Tallahassee, FL – Florida Agriculture and Consumer Services Commissioner Charles Bronson says very preliminary results received this afternoon of necropsies done on horses that collapsed and died at a Palm Beach polo tournament on Sunday have not identified a diagnosis. The necropsies found no remarkable signs that could indicate a specific cause of death.

“The thing that is consistent with all the horses is hemorrhaging and pulmonary edema,” said Mark Fagan, spokesman for the agricultural department. “That’s consistent through all the necropsies so far, and we certainly expect that with the remaining few necropsies.”

Fagan said that an official cause of death wouldn’t be released until the toxicology reports are completed — those results aren’t expected until the end of the week, at the earliest.


State officials will continue their investigation and will be doing additional testing of tissue samples to determine if they contain any toxins and will also be conducting laboratory tests on blood samples. 

“The initial review of the horse carcasses did not show any visible signs of trauma or disease that would indicate an obvious cause of death,” Bronson said. “Our specialists will continue conducting more detailed testing until we get to the bottom of this tragedy.”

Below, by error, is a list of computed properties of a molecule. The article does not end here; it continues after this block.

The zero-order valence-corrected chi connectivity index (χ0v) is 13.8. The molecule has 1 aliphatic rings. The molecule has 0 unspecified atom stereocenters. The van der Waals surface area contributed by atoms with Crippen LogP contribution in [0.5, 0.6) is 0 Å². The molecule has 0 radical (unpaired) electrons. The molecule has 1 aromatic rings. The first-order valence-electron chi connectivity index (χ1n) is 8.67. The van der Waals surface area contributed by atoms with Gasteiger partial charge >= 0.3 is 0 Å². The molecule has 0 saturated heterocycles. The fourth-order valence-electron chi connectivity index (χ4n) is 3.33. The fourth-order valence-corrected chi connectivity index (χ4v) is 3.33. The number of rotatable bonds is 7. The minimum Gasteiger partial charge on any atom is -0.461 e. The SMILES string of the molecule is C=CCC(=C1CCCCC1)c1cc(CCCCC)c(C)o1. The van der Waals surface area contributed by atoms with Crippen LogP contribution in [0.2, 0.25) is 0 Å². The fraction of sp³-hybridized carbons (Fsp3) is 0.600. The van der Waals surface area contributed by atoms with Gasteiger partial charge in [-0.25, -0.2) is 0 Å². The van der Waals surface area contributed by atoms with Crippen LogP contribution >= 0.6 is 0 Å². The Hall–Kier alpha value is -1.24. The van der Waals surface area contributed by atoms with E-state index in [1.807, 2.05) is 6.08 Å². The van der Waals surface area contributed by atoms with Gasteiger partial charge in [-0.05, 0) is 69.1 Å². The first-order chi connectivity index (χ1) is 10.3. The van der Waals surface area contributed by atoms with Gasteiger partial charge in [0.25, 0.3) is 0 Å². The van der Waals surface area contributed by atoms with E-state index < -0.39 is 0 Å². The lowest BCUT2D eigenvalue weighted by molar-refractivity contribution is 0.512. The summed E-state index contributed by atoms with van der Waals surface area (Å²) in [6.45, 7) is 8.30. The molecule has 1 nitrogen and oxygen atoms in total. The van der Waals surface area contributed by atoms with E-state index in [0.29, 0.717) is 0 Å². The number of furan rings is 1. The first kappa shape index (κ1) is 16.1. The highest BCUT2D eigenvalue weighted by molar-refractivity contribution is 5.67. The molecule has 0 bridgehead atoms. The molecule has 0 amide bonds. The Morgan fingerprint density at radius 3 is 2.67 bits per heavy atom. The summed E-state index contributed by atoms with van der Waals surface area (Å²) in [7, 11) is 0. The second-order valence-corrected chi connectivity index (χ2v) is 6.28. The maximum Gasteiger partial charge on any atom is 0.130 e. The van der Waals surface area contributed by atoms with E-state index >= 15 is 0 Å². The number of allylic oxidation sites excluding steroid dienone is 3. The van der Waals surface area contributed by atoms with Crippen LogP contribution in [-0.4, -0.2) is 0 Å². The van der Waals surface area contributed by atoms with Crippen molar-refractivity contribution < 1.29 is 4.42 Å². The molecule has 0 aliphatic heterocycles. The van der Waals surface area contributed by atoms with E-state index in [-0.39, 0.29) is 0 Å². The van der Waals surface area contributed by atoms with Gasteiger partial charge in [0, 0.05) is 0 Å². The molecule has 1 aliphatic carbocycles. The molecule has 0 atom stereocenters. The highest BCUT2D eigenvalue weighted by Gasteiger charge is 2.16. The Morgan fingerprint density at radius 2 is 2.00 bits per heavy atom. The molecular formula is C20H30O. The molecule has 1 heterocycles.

State veterinary officials say the ‘gross necropsies’, which involve a visual inspection of the organs only showed damage that was consistent with the clinical signs the horses were exhibiting before death.  This included some lesions in the trachea and larynx which can be explained by the respiratory problems the horses were having prior to death.

State officials say all the evidence they have indicates this is not a contagious disease.  They have returned to the stables in Wellington that housed these animals and the polo facilities and say there are no additional cases of illness or deaths.

Bronson’s Office of Agricultural Law Enforcement is working with Palm Beach County law enforcement to gather facts about the incident to determine what direction the investigation should go.